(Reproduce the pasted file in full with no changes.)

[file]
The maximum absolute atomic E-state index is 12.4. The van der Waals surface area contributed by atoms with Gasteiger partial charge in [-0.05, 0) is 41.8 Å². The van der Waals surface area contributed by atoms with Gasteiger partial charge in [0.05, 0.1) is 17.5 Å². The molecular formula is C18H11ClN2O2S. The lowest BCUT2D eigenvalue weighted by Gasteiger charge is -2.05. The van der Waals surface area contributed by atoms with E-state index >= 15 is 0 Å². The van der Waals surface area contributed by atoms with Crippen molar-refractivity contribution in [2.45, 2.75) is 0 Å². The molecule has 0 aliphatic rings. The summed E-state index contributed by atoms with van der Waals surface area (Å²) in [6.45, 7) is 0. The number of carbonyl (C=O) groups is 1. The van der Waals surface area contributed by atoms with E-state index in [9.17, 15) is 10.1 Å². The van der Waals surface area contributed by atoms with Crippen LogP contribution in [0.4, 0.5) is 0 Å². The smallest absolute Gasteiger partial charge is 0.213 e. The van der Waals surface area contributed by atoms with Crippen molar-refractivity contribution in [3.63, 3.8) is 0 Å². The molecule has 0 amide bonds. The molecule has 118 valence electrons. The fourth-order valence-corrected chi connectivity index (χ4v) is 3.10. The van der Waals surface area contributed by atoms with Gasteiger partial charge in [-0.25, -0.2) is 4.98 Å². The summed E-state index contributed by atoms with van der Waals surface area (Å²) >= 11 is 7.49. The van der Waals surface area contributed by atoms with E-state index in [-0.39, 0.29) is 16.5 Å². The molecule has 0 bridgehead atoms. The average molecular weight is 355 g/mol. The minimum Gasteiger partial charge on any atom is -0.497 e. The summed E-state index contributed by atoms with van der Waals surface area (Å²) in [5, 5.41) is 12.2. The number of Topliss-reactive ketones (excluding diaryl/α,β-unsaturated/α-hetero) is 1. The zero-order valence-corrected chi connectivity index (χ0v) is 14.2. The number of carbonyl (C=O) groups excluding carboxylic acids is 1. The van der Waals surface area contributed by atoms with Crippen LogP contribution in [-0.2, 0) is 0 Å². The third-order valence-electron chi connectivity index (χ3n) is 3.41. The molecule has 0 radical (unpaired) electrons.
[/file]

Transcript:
The maximum absolute atomic E-state index is 12.4. The van der Waals surface area contributed by atoms with Gasteiger partial charge in [-0.05, 0) is 41.8 Å². The van der Waals surface area contributed by atoms with Gasteiger partial charge in [0.05, 0.1) is 17.5 Å². The molecular formula is C18H11ClN2O2S. The lowest BCUT2D eigenvalue weighted by Gasteiger charge is -2.05. The van der Waals surface area contributed by atoms with E-state index >= 15 is 0 Å². The van der Waals surface area contributed by atoms with Crippen molar-refractivity contribution in [2.45, 2.75) is 0 Å². The molecule has 0 aliphatic rings. The summed E-state index contributed by atoms with van der Waals surface area (Å²) in [6.45, 7) is 0. The number of carbonyl (C=O) groups is 1. The van der Waals surface area contributed by atoms with E-state index in [9.17, 15) is 10.1 Å². The van der Waals surface area contributed by atoms with Crippen LogP contribution in [0.4, 0.5) is 0 Å². The smallest absolute Gasteiger partial charge is 0.213 e. The van der Waals surface area contributed by atoms with Crippen molar-refractivity contribution in [3.63, 3.8) is 0 Å². The molecule has 0 amide bonds. The molecule has 118 valence electrons. The fourth-order valence-corrected chi connectivity index (χ4v) is 3.10. The van der Waals surface area contributed by atoms with Gasteiger partial charge in [-0.25, -0.2) is 4.98 Å². The summed E-state index contributed by atoms with van der Waals surface area (Å²) >= 11 is 7.49. The van der Waals surface area contributed by atoms with E-state index in [-0.39, 0.29) is 16.5 Å². The molecule has 0 bridgehead atoms. The average molecular weight is 355 g/mol. The minimum Gasteiger partial charge on any atom is -0.497 e. The summed E-state index contributed by atoms with van der Waals surface area (Å²) in [5, 5.41) is 12.2. The number of Topliss-reactive ketones (excluding diaryl/α,β-unsaturated/α-hetero) is 1. The zero-order valence-corrected chi connectivity index (χ0v) is 14.2. The number of carbonyl (C=O) groups excluding carboxylic acids is 1. The van der Waals surface area contributed by atoms with Crippen LogP contribution in [-0.2, 0) is 0 Å². The third-order valence-electron chi connectivity index (χ3n) is 3.41. The molecule has 0 radical (unpaired) electrons.